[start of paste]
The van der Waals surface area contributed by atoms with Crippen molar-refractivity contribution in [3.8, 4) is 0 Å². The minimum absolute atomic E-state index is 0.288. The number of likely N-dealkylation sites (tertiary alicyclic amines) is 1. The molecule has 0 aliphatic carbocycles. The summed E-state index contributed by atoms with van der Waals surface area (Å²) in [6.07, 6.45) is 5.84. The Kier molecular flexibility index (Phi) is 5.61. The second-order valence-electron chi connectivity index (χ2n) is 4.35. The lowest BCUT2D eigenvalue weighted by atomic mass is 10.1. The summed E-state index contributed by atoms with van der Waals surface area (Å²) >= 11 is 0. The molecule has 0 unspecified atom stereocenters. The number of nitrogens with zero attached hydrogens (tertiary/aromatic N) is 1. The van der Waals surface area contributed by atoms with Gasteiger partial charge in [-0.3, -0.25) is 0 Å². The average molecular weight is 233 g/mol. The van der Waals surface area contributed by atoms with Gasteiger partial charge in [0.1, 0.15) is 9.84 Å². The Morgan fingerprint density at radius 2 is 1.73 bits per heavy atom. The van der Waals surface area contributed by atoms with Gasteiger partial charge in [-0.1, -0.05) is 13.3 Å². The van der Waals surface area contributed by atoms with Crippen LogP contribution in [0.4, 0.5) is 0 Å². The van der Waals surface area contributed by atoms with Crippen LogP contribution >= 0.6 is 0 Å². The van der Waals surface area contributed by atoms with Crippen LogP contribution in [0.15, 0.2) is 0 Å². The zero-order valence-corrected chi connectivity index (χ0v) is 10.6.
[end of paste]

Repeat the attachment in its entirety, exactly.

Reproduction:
The van der Waals surface area contributed by atoms with Crippen molar-refractivity contribution in [3.8, 4) is 0 Å². The minimum absolute atomic E-state index is 0.288. The number of likely N-dealkylation sites (tertiary alicyclic amines) is 1. The molecule has 0 aliphatic carbocycles. The summed E-state index contributed by atoms with van der Waals surface area (Å²) in [6.07, 6.45) is 5.84. The Kier molecular flexibility index (Phi) is 5.61. The second-order valence-electron chi connectivity index (χ2n) is 4.35. The lowest BCUT2D eigenvalue weighted by atomic mass is 10.1. The summed E-state index contributed by atoms with van der Waals surface area (Å²) >= 11 is 0. The molecule has 0 unspecified atom stereocenters. The number of nitrogens with zero attached hydrogens (tertiary/aromatic N) is 1. The van der Waals surface area contributed by atoms with Gasteiger partial charge in [-0.3, -0.25) is 0 Å². The average molecular weight is 233 g/mol. The van der Waals surface area contributed by atoms with Gasteiger partial charge in [0.1, 0.15) is 9.84 Å². The Morgan fingerprint density at radius 2 is 1.73 bits per heavy atom. The van der Waals surface area contributed by atoms with Gasteiger partial charge in [-0.1, -0.05) is 13.3 Å². The van der Waals surface area contributed by atoms with Crippen LogP contribution in [0.4, 0.5) is 0 Å². The van der Waals surface area contributed by atoms with Crippen LogP contribution >= 0.6 is 0 Å². The van der Waals surface area contributed by atoms with Crippen LogP contribution in [0.15, 0.2) is 0 Å². The zero-order valence-corrected chi connectivity index (χ0v) is 10.6.